Though the message of the Christmas story never actually changes, those preparing for a madrigal dinner at Gender Road Christian Church in Canal Winchester are planning to deliver it in a whole new way.

Though the message of the Christmas story never actually changes, those preparing for a madrigal dinner at Gender Road Christian Church in Canal Winchester are planning to deliver it in a whole new way.

Because of the routine way the Biblical story is often packaged, the message is sometimes lost, senior pastor Kerry Reed said.

"We hope people will experience Christmas and not simply hear about it," Reed said.

The word "madrigal" refers to a medieval style of music that was developed in Italy and was popular in England in the 16th and early 17th centuries.

This year's madrigal dinner, scheduled for 7 p.m. Dec. 10 and 11 at the church, 5336 Gender Road, will feature a medieval-themed show of music, pageantry and a play that moves between the 21st and 16th centuries. Dinner, in keeping with the time period, will include roast beef, roasted potatoes, a vegetable medley, spiced pudding and wassail.

About 60 people are involved in the production, which is the church's fourth. Reed said he's particularly excited about the way this year's play shifts between past and present.

"We've never done anything like that before," he said.

Erin Gibbons of Bexley is directing "A Christmas Past and Present," which revolves around what transpires when a grandmother tries to tell her somewhat spoiled young granddaughter, Abigail, about the meaning of Christmas.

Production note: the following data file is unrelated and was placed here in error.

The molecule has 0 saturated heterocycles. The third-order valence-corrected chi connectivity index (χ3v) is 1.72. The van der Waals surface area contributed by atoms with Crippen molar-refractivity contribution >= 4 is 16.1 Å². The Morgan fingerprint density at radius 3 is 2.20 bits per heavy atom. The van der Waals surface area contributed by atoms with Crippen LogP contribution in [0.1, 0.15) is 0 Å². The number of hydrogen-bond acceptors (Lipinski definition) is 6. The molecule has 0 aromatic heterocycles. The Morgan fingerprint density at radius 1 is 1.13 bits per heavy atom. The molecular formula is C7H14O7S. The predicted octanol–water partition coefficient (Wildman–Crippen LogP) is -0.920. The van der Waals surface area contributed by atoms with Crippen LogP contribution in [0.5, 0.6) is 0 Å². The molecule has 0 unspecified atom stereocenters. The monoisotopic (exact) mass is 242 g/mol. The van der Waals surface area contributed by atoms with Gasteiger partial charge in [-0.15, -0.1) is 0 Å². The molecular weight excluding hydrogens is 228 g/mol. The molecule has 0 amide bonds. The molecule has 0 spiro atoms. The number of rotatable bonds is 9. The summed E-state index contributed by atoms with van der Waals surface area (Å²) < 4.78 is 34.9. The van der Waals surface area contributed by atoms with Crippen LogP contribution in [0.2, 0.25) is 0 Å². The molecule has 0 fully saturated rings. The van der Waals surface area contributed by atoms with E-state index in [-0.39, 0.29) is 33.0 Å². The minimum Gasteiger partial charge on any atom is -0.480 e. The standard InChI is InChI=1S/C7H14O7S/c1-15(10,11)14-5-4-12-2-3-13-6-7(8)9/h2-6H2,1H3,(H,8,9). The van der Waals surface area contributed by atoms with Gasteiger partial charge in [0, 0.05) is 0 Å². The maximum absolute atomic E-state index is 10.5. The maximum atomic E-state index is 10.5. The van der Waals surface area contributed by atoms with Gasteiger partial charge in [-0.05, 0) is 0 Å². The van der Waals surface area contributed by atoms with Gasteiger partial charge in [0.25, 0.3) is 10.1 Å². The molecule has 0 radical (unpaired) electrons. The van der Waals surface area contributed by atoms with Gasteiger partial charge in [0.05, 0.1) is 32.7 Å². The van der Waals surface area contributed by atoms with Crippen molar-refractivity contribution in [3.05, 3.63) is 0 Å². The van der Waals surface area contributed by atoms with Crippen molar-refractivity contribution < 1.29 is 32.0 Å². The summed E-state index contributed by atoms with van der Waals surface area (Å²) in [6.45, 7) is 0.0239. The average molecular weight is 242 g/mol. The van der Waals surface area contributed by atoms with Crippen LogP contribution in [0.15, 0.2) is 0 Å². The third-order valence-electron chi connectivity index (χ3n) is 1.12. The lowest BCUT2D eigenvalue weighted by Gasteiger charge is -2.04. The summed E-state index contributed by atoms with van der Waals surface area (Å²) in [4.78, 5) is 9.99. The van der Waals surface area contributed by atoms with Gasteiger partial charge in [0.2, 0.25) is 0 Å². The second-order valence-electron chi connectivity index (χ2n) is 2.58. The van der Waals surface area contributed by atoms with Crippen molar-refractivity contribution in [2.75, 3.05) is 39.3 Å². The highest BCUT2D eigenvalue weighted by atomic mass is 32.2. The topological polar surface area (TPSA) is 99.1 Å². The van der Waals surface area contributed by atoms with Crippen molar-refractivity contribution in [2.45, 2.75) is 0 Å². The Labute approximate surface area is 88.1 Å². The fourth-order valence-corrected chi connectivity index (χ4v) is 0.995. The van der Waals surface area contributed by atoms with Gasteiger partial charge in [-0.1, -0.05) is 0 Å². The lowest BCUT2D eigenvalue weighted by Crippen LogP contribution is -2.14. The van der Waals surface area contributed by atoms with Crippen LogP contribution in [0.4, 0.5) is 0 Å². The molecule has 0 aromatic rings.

Though Gibbons, 23, has directed a Christmas play at the First English Lutheran Church in Columbus, this is her first year working with the Gender Road church. Gibbons got to choose the play and describes it as a "very comedic show."

It features music, jokes, a string quartet, a bell choir and a juggler, Gibbons said. A troubadour will even be making his rounds.

"There is a little bit of something for everyone," said Gibbons, who is completing graduate work in theatre at the Ohio State University.

The play is also somewhat of a family affair, with sisters Kiara and Ava Myers playing older and younger Abigail. Their mother, Erika Myers, is playing the grandmother. Though the part of Abigail had been originally planned for one girl, Gibbons said it has been interesting

to have the sisters working together.

For Reed, the festivities offer a way people can observe Christmas, regardless of whether they attend church or not.

"In this way, they get the story of Christmas," he said.

The experience is also a great way for the congregation to work together, he said.

Charlotte Bougher, musical director, said the madrigal dinner is very unlike anything else the choir participates in.

"We kind of step out of our box," said Bougher, of Gahanna.

Bougher has participated in all of the church's madrigal dinners. The choir, which has about 25-30 members, performs some songs yearly, such as the traditional "Wassail Song: and the "Boar's Head Carol."

Still, this year's movement between present and past has proved to be unique. At some points in the show, the choir will freeze when the story line moves to another place in time, Bougher said.

"The script this year is totally different from anything we've done," she said.

Tickets are $20 for adults, $10 for ages 12 and younger. Paid reservations, due Dec. 1, can be made by calling the church at (614) 834-5937. Doors open at 6:30 p.m.